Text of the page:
How Do Steel Enterprises Manage Post-Industrial Dust Emissions?

24 September 2020
By Tony Rogerson

Of the entire range of harmful substances entering the atmosphere, one of the most important factors is dust emitted by enterprises of metallurgy and other heavy industries. The most dangerous for humans is fine (respirable) dust with a particle size of up to 10 microns, which is not effectively captured by existing cleaning devices and spreads in the atmosphere over long distances.

Air pollution by emissions from metallurgical enterprises changes the direction of dynamic processes in ecosystems, causes technogenic successions in vegetation and soil cover, and leads to a decrease in soil biodiversity and the biological activity of soils. Forest and meadow species are most sensitive to the impact of technogenic pollution. In contrast, weed and ruderal species can accumulate significant amounts of heavy metals (HM) in their organs and often increase their abundance in polluted areas.

What are the solutions?

The main way to increase the environmental safety of the atmosphere today is to reduce emissions by improving dust collection devices. Effective modernization of dust collection systems is constrained by the high cost of new devices and the lack of a scientifically sound assessment of the long-term environmental effect of the use of new equipment. Read more about the steel industry equipment and problems on

The components of dust emissions

Almost all stages of technological processes of production of non-ferrous and rare metals are accompanied by the formation of dust, which is carried out by technological and ventilation gases. Sulfuric and sulfuric anhydrides, hydrogen chloride, chlorine, fluorine, and other processed raw materials are typical components of post-industrial dust. The amount of dust formed depends on the metallurgical process, its intensity, unit design, physicochemical characteristics of the components of the charge (size, strength, the composition of refractory metals and compounds, etc.), and many other factors.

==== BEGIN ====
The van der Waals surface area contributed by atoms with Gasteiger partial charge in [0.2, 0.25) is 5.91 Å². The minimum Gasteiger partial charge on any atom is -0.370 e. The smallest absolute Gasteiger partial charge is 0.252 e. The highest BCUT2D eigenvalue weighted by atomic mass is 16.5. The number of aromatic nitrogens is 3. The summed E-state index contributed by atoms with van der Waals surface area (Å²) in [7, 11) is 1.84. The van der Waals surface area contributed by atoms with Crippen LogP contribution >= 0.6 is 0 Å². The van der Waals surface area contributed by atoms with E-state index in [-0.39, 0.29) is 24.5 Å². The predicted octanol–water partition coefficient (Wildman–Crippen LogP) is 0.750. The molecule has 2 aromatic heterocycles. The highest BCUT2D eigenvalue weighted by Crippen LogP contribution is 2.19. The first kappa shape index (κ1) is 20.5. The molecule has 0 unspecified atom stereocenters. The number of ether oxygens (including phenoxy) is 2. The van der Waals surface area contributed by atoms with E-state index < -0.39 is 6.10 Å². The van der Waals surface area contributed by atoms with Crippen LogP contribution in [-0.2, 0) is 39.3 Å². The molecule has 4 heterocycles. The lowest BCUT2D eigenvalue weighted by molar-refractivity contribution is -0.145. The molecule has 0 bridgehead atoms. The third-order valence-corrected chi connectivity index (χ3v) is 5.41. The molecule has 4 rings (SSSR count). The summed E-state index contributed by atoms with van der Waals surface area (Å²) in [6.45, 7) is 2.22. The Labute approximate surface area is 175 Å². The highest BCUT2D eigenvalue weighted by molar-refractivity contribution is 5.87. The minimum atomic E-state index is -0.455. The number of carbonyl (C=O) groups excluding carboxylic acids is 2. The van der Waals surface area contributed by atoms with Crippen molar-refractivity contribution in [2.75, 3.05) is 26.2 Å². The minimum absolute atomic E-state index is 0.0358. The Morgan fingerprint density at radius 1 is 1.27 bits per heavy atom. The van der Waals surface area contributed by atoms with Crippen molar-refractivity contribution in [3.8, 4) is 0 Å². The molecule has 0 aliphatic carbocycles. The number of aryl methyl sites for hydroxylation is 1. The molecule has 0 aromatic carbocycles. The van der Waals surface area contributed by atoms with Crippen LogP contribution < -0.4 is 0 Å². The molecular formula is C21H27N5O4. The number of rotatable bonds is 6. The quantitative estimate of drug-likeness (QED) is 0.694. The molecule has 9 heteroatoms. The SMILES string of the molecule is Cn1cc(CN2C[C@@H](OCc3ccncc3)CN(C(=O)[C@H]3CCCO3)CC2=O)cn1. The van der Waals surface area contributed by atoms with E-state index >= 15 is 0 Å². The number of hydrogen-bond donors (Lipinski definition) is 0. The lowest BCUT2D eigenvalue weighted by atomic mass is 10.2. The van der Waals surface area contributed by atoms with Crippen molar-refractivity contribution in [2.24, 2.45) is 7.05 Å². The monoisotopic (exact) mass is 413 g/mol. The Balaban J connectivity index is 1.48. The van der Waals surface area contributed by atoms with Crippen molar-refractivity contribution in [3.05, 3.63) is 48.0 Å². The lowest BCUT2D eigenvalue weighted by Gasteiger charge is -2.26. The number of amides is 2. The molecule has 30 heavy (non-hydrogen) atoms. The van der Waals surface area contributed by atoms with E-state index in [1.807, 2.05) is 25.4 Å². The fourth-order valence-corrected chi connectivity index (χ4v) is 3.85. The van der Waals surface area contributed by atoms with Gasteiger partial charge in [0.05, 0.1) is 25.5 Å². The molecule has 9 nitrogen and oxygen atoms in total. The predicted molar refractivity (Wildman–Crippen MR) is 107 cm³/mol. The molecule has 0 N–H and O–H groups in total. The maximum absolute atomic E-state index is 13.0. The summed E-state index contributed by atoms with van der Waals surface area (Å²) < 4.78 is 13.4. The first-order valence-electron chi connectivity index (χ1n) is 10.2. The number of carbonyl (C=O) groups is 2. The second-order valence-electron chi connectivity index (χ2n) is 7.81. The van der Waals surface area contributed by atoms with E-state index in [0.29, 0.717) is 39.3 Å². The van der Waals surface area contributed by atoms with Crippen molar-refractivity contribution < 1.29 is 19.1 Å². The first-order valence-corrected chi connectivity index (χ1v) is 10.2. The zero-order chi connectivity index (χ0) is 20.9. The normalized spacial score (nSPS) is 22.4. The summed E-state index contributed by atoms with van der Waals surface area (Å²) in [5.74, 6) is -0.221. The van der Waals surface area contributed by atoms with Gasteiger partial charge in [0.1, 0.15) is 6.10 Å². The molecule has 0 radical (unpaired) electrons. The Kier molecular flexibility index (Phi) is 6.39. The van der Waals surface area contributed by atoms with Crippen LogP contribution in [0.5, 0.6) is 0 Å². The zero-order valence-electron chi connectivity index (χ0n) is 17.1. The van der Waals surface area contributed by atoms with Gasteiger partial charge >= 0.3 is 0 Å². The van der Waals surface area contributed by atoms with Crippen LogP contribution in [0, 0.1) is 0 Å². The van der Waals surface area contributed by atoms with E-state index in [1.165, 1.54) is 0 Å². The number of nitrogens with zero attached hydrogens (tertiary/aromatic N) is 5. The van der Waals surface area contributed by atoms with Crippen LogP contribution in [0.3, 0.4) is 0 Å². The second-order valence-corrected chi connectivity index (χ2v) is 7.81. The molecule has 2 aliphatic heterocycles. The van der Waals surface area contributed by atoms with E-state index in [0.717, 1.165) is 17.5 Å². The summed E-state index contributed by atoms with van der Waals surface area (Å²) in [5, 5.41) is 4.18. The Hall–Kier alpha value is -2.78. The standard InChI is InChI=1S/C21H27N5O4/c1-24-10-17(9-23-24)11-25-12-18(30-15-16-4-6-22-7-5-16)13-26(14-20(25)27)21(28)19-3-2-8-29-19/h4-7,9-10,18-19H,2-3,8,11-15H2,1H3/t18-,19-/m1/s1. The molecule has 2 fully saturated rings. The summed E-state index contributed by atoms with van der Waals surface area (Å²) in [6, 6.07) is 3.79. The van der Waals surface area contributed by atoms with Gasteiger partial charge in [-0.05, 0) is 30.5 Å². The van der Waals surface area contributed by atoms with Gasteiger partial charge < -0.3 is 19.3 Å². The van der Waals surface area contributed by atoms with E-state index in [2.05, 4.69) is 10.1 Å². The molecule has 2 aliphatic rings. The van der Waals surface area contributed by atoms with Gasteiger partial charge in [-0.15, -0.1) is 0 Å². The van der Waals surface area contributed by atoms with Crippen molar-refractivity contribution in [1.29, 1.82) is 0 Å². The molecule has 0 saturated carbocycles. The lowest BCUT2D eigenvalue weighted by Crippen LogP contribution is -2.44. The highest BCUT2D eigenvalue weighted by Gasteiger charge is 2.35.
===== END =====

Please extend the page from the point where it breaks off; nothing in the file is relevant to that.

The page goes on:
When is dust formed?

Dust is formed especially intensively in the latest metallurgical processes, such as annealing and melting of concentrates in the fluidized bed and suspended state, sublimation processes, and others. For example, at rolling and slag distillation practically all extracted non-ferrous and rare metals (zinc, lead, cadmium, indium) are taken out with gases in the form of dust, and inefficient catching leads to considerable economic losses. It follows from the above that most of the associated components of raw materials (cadmium, germanium, thallium, selenium, and other metals with high volatility) pass into the dust.

The main methods of air purification

Under legal requirements in environmental protection, health, and labour protection, air purification measures at a metallurgical plant are mandatory. They dictate the use of modern, highly efficient technologies. All air purification equipment is divided into several types, differing in the method of chemical or physical exposure:

  • Wet method using water and other liquids with the formation of sediment;
  • Dry method exposure to physical forces and filtration;
  • Chemical action using oxidation, reduction and sorption reactions;
  • Electrical particle removal.

The technique is selected individually for each task. For instance, the blast furnace’s air purification means cleaning the gas to protect burners, air heaters, and recuperators from dust. The technique consists of several stages, including:

  • Rough cleaning;
  • Gas cooling;
  • Fine cleaning.

First, large particles of iron dust are removed. The release of coarse fractions is prevented by using vertical blast-furnace dust collectors. A dust collector is a device that helps to clean the dust and purify the air. This piece of equipment has the shape of a cylinder in the middle and tapers to a conical top and bottom. It is equipped with a valve connected to the furnace gas outlets. There is a diffuser to reduce the flow rate. Dust particles settle, and the gas is directed for fine cleaning

It is wet gas cleaning that is most effective in metallurgy, and it is carried out using a set of equipment. The scheme is simple but effective. It consists of:

  • Scrubber and Venturi pipes;
  • Throttle group;
  • Water separator.

An important element of the system is a ring-type pipeline with outlets sprayers. This makes it possible to cover the scrubber section with water evenly. As you can see, there are various methods of coping with the dust emissions.





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